Book Shelf: Shoestring Chic

Book Shelf: Shoestring Chic
Australian fashion illustrator Kerrie Hess currently resides in Paris, where she takes great pleasure in the first crack of a crème brûlée's burned-sugar top, biting into a super-sweet macaroon at Ladurée and sipping the perfect creamy cappuccino midmorning, according to her new book Shoestring Chic: 101 Ways to live the luxe life for less ($25.95; Skirt! Books).

Covering all manner of consumptive subjects in the frame of frugality with a high-end sensibility, from the bargain bliss of Uniqlo to store card caveats, Hess suggests that "certain trends exist purely to make us feel foolish once the look has passed – especially when we realise that we actually paid money to essentially look ridiculous".

Like many of the noteable names who have contributed their two cents for achieving "Gucci taste on a Gap budget", including designer Gail Elliott, makeup artist Jemma Kidd, InStyle Australia art director Jo Upfill-Brown and Vogue Australia's features editor Alex Spring, Hess has dedicated herself to cultivating life's little indulgences on financial scale commensurate with her means supplementing, for example, the purchase of a Hermes bikini at Bergdorf's for a coffee and lemon souffle at the store's level-seven restaurant.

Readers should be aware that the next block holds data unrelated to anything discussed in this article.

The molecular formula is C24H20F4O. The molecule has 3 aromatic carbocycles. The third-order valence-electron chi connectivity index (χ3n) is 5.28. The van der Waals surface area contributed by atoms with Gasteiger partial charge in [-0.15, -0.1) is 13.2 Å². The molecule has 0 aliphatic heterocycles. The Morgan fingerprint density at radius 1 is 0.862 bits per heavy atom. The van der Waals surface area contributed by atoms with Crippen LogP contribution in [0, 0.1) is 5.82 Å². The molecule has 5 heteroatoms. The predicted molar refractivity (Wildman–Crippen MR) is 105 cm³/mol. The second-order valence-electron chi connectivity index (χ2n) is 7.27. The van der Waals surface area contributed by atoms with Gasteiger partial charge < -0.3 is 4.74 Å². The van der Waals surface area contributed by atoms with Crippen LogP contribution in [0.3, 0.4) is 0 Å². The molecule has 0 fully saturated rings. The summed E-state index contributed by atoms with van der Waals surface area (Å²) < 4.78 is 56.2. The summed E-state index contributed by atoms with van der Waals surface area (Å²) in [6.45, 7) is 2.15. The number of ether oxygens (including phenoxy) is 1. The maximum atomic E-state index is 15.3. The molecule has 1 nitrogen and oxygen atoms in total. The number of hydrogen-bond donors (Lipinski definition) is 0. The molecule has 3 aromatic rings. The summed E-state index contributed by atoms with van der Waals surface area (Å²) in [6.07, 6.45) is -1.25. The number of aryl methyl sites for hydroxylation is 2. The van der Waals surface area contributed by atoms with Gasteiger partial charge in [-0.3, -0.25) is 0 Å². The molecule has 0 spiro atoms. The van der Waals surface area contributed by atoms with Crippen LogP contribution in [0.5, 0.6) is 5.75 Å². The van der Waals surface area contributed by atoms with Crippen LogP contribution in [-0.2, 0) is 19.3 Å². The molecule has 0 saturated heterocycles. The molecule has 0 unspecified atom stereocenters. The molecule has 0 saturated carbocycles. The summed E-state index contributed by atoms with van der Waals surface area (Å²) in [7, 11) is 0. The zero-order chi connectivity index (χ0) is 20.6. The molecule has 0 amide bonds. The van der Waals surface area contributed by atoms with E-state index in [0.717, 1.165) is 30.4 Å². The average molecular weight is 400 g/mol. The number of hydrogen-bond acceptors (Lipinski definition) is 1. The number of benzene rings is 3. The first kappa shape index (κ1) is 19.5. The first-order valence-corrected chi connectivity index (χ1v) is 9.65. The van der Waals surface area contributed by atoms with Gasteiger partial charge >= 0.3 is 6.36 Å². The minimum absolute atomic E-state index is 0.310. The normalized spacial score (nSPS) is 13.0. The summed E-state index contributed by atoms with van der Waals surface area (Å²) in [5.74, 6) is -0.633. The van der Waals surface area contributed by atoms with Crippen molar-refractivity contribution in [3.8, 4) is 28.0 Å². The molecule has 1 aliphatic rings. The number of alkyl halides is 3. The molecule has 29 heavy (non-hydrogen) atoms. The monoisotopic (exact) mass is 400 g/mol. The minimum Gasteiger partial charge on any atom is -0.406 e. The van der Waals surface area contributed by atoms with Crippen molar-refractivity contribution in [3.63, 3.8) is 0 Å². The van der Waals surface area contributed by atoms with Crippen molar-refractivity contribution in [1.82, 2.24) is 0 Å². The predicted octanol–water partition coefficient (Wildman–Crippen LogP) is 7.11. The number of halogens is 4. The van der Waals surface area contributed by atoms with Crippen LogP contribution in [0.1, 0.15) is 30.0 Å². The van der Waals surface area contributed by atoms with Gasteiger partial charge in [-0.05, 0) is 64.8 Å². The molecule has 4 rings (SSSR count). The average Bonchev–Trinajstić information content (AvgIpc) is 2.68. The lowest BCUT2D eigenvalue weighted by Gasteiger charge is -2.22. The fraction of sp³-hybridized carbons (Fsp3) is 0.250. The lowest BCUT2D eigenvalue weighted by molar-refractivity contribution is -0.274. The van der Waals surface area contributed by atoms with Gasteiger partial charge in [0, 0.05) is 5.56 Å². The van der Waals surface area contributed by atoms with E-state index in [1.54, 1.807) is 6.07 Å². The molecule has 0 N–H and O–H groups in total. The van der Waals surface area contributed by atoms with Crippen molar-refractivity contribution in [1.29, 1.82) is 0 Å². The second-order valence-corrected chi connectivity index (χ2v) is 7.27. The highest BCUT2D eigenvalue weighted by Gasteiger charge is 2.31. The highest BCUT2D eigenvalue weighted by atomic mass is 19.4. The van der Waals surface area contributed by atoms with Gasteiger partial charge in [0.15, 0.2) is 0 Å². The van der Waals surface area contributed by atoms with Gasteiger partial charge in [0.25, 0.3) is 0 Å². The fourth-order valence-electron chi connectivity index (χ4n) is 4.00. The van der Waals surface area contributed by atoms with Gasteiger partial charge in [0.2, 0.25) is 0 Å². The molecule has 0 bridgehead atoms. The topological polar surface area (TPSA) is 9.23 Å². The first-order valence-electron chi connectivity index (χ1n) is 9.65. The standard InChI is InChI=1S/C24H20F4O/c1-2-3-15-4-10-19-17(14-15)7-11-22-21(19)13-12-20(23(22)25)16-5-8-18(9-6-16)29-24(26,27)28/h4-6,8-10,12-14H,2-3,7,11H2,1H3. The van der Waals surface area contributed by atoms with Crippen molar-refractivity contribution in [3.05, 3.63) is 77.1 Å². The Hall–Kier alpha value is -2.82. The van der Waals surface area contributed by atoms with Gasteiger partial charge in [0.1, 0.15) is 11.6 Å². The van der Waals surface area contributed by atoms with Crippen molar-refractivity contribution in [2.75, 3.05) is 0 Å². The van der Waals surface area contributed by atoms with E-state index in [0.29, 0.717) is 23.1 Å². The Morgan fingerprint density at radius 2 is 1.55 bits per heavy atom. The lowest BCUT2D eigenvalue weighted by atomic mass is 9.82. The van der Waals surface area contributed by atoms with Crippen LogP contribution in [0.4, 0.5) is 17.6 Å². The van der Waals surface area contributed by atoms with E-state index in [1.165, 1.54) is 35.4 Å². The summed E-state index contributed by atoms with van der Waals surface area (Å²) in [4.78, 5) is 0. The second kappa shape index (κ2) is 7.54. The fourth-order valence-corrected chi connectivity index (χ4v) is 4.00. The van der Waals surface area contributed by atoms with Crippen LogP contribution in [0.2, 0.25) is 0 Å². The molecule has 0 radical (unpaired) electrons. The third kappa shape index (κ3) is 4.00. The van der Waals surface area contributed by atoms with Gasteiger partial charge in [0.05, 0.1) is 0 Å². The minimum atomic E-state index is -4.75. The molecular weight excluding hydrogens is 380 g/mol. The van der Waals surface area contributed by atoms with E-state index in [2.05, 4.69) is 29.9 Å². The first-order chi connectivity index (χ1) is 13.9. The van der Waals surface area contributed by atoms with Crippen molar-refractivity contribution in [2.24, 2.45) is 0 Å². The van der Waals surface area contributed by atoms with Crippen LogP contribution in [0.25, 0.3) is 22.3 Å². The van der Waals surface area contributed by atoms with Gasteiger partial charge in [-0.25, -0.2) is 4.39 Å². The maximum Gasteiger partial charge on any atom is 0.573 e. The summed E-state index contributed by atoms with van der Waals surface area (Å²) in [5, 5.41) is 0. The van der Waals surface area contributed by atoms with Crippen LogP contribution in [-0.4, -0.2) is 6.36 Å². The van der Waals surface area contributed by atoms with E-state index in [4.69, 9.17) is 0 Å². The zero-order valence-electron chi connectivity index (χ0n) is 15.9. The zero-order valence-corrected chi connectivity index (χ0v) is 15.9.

"A foolproof (and equally enjoyable) shopping diversion is to meet up with a friend for a coffee instead or take yourself to your favourite cafe and languish over something utterly delectable while poring over a magazine or a good book," she suggests in 'Shopping Exorcism'. "These options are much less expensive than bingeing on Balmain, and usually a little time to yourself can be the biggest luxury of all."

And Hess would know – she's a mum to Marcel, the "little man" in her life who has taught her that blowing raspberries and running around in the park on a sunny day is the greatest luxury. Time, she says, is the greatest indulgence of all: "for all the designer goods in the world, whether on sale or at full price, the real luxury is being able to carve out a moment or two in life to actually enjoy it."

On that note, this is the perfect little book to stash in your handbag for reading over a luxurious coffee on a Saturday morning (my idea of true decadence). And to finish with a little indulgence of my own: there's a wee mention of GWAS in the 'Blog Love' section, preceding 'Flower Power' and 'Picnic Luxe'. Blush. Merci, Ms Hess.

You might also like these titles from the GWAS Book Shelf:
Losing It In France by Sally Asher
A Well Dressed Wife by Anne Fogarty
Emma Plant's Fashionable Four
Maggie Alderson's Style Notes

Girl With a Satchel